Talk about a self-fulfilling prophecy.

As I continued to drive, the cop was immediately behind me now, since I was driving so slow a turtle could pass me; paint would dry before I reached the next street.  And then I met my obstacle: a series of blinking yellow lights.

In my defense, I had just gotten my license, so Driver's Training 101 lessons were still fresh in my mind. "At yellow lights," the words in my driver's training booklet flashed in my mind, "You must cross with caution."

And so...I crossed with caution. Meaning I slowed down at every single blinking yellow light, stopped, looked cautiously, and proceeded ahead. After about the third light of me looking like a fool by stopping and going like a bad football game, the cop finally had enough. On came the red and blue flashing lights.

"I knew it," I groaned. "But I was driving cautiously!"

I pulled into the 7-11 parking lot, the cop right behind me. I stared at my lap and rolled down my window as he got out of his car, strolling towards me.

"Are you drunk?" he peered down at me, a mix of amusement and confusion on his face. He was tall with a thick mustache, Tom Seleck-style, clothed in a dark blue uniform.

"No...." I said, my voice quivering, looking up at him.

"Well, then why the hell are you driving like an idiot?" he said, not harshly, just matter-of-factly. He bent down.

"Because...I'm...scared," I said slowly. I didn't know what else to say; it was the first thing that came into my head.

The cop looked at me, now even more confused.  What a thick mustache, I thought. I wonder if he could grow that when he was like, five-years-old.

"Okay then," his face softened. "Make sure you know what you're doing."

"Yes, sir," I said.

I drove off, thanking God I didn't get a ticket stamped, "For Driving Like an Idiot." That would have been hard to explain to Dad. When I got home, I immediately looked up the lesson on yellow lights. Oops. Blinking yellow lights mean you can go. And the Idiot Award goes to....

And so, Lindsay's Fear of Cops was born. I also have an appreciation for Tom Seleck.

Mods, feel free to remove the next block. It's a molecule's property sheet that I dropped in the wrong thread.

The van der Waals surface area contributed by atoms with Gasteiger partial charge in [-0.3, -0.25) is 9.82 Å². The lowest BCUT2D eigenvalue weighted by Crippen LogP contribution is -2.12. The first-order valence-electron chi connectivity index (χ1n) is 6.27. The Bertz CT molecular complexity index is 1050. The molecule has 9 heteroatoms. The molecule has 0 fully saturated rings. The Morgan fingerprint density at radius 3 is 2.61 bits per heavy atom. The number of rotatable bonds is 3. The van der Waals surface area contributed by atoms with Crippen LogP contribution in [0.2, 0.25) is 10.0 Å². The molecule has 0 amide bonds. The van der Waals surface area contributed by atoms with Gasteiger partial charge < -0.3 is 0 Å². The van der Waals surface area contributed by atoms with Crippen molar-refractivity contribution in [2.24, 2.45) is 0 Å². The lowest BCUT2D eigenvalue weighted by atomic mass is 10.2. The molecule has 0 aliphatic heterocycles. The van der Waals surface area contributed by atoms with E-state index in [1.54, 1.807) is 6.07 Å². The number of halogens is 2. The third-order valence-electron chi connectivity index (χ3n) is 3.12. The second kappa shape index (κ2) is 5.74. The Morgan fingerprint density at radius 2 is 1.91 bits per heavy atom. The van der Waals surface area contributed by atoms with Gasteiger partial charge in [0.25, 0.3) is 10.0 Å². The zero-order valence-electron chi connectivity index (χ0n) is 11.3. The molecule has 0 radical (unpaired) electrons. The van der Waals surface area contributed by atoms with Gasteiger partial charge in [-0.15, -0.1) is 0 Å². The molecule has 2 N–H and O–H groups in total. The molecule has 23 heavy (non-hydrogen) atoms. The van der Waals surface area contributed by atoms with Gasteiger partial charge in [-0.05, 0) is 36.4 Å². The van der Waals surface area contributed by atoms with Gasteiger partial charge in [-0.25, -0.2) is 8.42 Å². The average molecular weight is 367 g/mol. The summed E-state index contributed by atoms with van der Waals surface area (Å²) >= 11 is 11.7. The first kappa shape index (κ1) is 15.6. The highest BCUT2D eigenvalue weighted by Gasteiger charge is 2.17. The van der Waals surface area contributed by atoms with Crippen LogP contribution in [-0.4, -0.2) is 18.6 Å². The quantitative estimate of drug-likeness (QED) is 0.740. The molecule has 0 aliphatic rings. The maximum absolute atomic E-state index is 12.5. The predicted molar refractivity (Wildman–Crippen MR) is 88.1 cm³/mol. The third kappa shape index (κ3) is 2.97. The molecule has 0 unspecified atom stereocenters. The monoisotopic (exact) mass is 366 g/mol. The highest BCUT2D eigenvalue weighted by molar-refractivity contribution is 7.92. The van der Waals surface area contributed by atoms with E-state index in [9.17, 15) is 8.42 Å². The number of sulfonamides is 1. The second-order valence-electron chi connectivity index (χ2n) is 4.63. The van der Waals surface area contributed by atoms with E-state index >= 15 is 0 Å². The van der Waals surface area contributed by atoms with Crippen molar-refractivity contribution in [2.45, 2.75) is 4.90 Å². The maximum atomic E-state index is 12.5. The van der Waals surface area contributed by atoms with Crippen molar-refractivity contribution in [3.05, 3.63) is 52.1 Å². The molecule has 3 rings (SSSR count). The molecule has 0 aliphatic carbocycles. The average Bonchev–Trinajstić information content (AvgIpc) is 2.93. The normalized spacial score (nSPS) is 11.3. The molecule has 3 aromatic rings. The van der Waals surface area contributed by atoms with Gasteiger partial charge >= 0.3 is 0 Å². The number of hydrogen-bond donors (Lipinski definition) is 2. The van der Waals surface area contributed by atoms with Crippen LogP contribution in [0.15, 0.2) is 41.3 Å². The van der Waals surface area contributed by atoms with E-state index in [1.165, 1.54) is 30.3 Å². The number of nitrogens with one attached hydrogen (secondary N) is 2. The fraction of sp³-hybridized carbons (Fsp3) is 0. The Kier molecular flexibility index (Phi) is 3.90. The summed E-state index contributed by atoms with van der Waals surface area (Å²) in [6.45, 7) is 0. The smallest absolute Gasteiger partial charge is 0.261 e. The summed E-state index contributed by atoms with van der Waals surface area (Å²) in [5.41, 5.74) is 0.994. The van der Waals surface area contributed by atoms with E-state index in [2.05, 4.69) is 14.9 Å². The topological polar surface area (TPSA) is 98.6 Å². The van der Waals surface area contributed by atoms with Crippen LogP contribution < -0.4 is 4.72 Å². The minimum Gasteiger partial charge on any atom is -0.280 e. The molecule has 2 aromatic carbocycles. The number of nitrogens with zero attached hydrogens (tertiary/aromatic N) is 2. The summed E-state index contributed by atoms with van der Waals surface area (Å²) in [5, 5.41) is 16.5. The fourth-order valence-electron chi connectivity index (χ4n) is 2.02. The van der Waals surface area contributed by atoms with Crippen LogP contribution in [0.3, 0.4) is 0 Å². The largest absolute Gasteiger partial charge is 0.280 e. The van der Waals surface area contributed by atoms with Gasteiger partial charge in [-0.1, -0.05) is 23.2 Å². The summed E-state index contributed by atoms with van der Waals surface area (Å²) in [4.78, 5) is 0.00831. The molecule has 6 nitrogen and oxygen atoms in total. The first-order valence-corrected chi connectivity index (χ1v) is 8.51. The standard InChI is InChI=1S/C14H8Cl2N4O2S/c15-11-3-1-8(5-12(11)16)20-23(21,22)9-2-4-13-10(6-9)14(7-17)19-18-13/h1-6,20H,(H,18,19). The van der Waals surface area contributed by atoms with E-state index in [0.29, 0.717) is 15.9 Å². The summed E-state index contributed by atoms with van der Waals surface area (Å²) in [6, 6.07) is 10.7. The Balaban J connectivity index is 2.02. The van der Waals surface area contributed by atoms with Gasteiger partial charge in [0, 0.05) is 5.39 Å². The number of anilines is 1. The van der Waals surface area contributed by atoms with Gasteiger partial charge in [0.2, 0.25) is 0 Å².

Scene Four

Brandi and I had turned left now, the cop still behind us. All of a sudden, red and blue lit up the semi-dark sky.

"There he goes," Brandi said matter-of-factly. The cop was pulling us over.

"It's okay," I said, more to myself than Brandi. I had a flashback of my Yellow Light incident. My pulse was quickening again, but Brandi remained calm.

"Okay, Lindsay, we are definitely getting pulled over," she said cooly. "Andddd we are pulling over," narrating her actions out loud. I remained quiet.

Since it was getting dark, the policeman's lights lit up the parking lot we had pulled into, an Italian eatery that looked to be closed, though the lights were on inside. An heavier middle-aged woman with an apron looked out the dirty window, perplexed. You could read her thoughts on her face: "What is going on?" She walked to the back door, peering out at us through the screen.

Brandi and I looked at her, waving.

"Yup, no worries," we semi-laughed while looking at her. "He's here for us." We continued waving as the woman looked at us, smiling a little bit and nodding her head.

We waited. Brandi rummaged around for her license and registration, going through papers and receipts. I stayed quiet, noticing how cool and collected Brandi remained. I knew if it was me instead of her getting pulled over, I would have been more like "Oh my God, oh my God, where the heck is my license?!" type of response.

"Lindsay, I'm shaking," she said. I looked at the registration in her hand and sure enough, the paper was trembling. I found a bit of relief in the fact that I wasn't the only one that got shaken up from being pulled over.

The cop came up to our window.

"Hello Officer," Brandi said in an almost cheery voice. Despite her shaking, she appeared calm. No tears. No hysterics.The perfect person to pull over, if there was such a thing.

"Do you know what the speed limit was back there?" the cop asked.

"Um..." Brandi paused.

Thirty-five, I thought. Thirty-five.

"Thirty-five," Brandi said. Atta girl, Brandi.

"Yup. And you were going 45," the cop said.

"I'm sorry," Brandi replied genuinely.

"How's your driving record?" he asked as he grabbed her license and registration.

"Fan-tas-tic," Brandi replied cheerily and confidently. I smiled. Brandi laughed nervously.

"Okay, hold on." The cop walked back to his car.

"Lindsay, I guessed on the 35 mph thing!" she immediately turned to me. We laughed, because what else can you do as you await your ticket sentence?

Scene Five

"I don't think he will give you a ticket," I said, trying to will it to be true.

Soon, the officer walked back to the car. Moment of truth: ticket or no ticket, ticket or no ticket.

"Slowww dowwnn," he said in almost a father-like way, handing Brandi her papers back. I looked to see if there was a ticket in his hand. "I just saved you a lot of money and points."

"Thank youuu," Brandi responded in a similar sing-songy way. We had avoided the ticket. Whew.

The cop drove off, and Brandi started her car back up. As the engine roared, so did our simultaneous chatter:

"Oh my God, I can't believe we just got pulled over."
"He didn't give us a ticket, thank God."
"I wasn't even sure it was 35 miles per hour, oh my God."
"I am so happy we didn't get a ticket!"


The following Saturday, I got into Brandi's car as we begin our last carpool trip for Girls on the Run.

"I still can't believe we got pulled over," Brandi said.
"I know it," I replied.

At that moment, we turned on to the street.

"Oh, look, Lindsay," Brandi said.
I looked ahead. A cop car was coming towards us.

"It's a conspiracy!" we laughed.